Recently Jack Freed posted this on his blog, Jack’s Winning Words – “Anyone can ride in a spaceship or serve as a politician, but class is rare—something lacking in this crassest of American eras.” (Ted Rall in Forbes) Jack went on to write – John Glenn was classy! He was humble, well-mannered, intelligent, who never tried to build oneself up by tearing others down.
I grew up in an era where there were classy role models in Hollywood and in Washington. These days one would have to search long and hard for actors or politicians that one could call classy. It seems sometimes like crass has replaced class in both places.
From the Urban Dictionary comes this definition of classy –
1) meaning very stylish and elegant.
2) not crude or disgusting or dirty or depressing
2) a deeper, more meaningful word for ‘cool’
Yes, we also used the word “cool” a lot back then, too. In today’s political and entertainment worlds it seems the second definition is getting harder to find. George Clooney is often mentioned as a modern classy actor, although the ultimate classy Hollywood actors will always be Carey Grant and Gregory Peck; and actress Meryl Streep might be called classy today, though not on the level that we used to think of Katherine Hepburn.
One must really work at trying to find a politician that one could label as being classy, especially when using the second definition as the measuring stick. In fact the term classy politician may be an oxymoron. I suppose that many people would say that JFK was a classy politician. He certainly met the requirements of the first definition and many thought him to be cool; however, history has revealed cracks in his classy facade that some find disquieting. I tried to find current political examples, but even Google couldn’t turn up a classy current politician or even an honest one. Maybe John Glen was one of the last of that classy era. Both John Kasich and Bernie Sanders rank fairly high if you just search for an honest politician.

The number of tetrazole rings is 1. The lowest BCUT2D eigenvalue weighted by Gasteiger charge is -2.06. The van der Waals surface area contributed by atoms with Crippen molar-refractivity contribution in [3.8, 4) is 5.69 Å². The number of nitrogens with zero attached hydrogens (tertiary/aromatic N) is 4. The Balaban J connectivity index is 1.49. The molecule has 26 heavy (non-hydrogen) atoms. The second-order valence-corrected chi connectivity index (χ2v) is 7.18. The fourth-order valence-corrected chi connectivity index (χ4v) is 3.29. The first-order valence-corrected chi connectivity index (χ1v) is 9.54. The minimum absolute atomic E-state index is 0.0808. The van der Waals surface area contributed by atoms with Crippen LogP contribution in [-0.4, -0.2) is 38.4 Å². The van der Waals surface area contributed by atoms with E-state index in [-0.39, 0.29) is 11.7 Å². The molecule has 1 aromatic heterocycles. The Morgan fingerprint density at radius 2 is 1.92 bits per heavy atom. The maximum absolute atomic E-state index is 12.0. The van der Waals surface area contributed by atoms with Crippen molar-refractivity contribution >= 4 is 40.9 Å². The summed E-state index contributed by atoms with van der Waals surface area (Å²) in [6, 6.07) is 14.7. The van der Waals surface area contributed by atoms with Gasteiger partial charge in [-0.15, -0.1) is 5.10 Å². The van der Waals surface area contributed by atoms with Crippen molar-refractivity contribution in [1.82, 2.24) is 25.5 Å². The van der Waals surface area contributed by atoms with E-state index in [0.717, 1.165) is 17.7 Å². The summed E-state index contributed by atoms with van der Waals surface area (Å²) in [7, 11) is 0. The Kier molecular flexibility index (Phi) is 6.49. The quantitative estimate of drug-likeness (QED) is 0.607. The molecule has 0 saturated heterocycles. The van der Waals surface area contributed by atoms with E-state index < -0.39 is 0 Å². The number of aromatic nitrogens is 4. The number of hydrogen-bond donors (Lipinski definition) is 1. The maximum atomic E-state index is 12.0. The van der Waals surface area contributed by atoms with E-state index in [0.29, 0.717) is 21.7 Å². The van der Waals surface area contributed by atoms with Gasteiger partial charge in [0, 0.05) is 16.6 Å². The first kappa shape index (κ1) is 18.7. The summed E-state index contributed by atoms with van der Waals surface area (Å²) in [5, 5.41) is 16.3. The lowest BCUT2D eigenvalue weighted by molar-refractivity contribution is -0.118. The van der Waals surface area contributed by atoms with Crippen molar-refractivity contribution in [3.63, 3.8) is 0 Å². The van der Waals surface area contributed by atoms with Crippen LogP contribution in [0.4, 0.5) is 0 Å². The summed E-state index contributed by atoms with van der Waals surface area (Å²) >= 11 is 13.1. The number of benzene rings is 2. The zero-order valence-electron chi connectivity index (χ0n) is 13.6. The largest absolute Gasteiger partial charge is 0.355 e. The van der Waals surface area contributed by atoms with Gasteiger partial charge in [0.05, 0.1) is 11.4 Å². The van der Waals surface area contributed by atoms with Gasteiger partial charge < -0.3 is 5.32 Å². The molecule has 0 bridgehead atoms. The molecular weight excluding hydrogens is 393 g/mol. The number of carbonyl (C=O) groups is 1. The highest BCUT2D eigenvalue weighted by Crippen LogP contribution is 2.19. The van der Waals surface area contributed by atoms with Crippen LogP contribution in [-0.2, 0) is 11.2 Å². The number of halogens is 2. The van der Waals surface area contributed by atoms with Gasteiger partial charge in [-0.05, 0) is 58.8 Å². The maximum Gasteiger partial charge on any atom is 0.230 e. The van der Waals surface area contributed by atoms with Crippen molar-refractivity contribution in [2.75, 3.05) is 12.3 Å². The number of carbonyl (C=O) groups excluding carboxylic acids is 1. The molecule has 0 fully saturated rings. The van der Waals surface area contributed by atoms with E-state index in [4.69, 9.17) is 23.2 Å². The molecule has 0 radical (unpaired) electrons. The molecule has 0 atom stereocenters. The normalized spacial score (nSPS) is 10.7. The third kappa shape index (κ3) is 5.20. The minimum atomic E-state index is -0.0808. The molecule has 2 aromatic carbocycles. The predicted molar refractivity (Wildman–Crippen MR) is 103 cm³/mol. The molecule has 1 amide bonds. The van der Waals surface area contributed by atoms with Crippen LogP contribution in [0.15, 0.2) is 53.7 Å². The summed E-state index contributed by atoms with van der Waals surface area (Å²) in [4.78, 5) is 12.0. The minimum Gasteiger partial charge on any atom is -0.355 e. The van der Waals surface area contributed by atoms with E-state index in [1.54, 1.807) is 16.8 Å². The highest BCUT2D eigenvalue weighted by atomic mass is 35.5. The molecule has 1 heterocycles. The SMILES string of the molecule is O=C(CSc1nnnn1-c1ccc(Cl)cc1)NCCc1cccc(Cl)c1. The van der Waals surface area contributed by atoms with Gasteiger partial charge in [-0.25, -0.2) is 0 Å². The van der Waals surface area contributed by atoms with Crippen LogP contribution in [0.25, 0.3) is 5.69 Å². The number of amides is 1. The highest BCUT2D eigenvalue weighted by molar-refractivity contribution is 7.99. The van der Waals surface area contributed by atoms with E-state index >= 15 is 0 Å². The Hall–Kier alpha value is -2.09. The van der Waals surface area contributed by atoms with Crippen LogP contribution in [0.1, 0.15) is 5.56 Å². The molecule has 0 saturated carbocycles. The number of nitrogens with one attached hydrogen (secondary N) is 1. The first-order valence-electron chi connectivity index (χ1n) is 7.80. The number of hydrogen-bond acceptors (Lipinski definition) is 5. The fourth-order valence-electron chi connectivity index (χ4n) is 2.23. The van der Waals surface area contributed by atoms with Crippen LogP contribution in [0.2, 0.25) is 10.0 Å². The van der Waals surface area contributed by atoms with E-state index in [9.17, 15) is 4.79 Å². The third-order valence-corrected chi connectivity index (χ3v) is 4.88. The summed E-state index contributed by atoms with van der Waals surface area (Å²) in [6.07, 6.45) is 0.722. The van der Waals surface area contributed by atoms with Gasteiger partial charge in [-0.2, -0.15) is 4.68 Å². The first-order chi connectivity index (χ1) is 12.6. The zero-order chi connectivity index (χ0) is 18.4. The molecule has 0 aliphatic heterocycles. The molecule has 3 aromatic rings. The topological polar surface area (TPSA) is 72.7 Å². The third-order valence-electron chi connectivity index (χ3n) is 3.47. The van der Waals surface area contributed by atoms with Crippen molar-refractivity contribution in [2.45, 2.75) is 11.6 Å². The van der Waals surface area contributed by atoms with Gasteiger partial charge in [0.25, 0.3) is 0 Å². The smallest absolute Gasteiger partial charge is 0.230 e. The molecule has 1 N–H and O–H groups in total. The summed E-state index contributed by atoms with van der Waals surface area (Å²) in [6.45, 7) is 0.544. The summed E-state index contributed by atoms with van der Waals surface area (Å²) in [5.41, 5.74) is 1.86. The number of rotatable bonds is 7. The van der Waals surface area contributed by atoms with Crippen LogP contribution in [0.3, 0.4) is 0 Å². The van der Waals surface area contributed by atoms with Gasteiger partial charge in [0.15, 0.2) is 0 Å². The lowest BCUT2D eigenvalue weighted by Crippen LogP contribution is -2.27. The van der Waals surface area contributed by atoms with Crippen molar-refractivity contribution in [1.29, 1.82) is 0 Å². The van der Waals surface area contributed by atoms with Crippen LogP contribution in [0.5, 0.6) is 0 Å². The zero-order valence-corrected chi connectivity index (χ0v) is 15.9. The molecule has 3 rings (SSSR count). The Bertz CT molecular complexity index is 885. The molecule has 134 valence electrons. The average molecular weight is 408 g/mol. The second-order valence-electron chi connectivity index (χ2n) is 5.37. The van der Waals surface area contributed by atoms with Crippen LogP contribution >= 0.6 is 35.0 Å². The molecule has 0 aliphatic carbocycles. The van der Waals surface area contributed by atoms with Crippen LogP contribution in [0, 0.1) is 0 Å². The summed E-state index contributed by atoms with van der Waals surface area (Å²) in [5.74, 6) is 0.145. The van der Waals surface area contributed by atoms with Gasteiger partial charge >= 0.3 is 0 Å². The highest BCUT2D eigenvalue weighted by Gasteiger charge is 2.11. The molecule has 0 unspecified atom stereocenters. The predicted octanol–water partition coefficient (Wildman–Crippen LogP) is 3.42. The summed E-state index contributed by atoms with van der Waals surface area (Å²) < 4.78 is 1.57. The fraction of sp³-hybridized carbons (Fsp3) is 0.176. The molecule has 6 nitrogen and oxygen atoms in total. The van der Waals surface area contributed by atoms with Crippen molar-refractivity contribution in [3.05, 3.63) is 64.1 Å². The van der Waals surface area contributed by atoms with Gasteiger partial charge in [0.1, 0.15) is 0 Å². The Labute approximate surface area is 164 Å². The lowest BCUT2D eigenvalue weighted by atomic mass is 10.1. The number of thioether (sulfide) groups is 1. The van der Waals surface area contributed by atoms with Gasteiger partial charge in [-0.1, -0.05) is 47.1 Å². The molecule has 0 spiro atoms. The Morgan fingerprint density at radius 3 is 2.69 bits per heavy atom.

I suspect that there are many politicians at the local levels of government who might deserve the label classy, but it appears that those who aspire to higher levels of government (even county or statewide positions) quickly abandon the traits that one would use for that label in their pursuit of political power.
At a local level, from what I’ve seen, there remain classy people in the school systems, the business community and in the clergy (Pastor Doug McMunn leaps to mind in Milford). While many of these people don’t make enough in those jobs to afford to be called classy in the sense of the first definition, they certainly meet the requirements of the second definition and most are considered to be “cool” people in the local community. You see them in the local newspapers doing good deeds and helping out in their communities. They run or work at non-profit volunteer organizations, like Community Sharing or the Village Fine Arts Association. They support local civic projects. Many are leaders in youth organizations like the boy or girl scouts or in organizations focused upon youth, like the Optimists Clubs. Without these “classy” people our local communities would be dreary places indeed.
The good news doesn’t stop with being able to find classy people in your local neighborhoods. The really good news is that you too can be thought of as being a “classy” person by jumping in and helping, too. There is no shortage of needs at all local volunteer organizations, so pick one or two and volunteer. Soon people will be talking about what a classy guy or gal you are, because you care and give of your time and effort to make a difference. It’s not enough to just send in a check. No one ever said, “what a classy giver his is”. They appreciate the donations of money, but they see real class in the donation of time and effort.
We may be in for more politics at almost all levels that lack class, but that doesn’t mean that we can,t find class all around us or that we can’t be thought of as being classy ourselves. So, be cool. Jump in at your local level and do the right things to help. It’s the classy thing to do.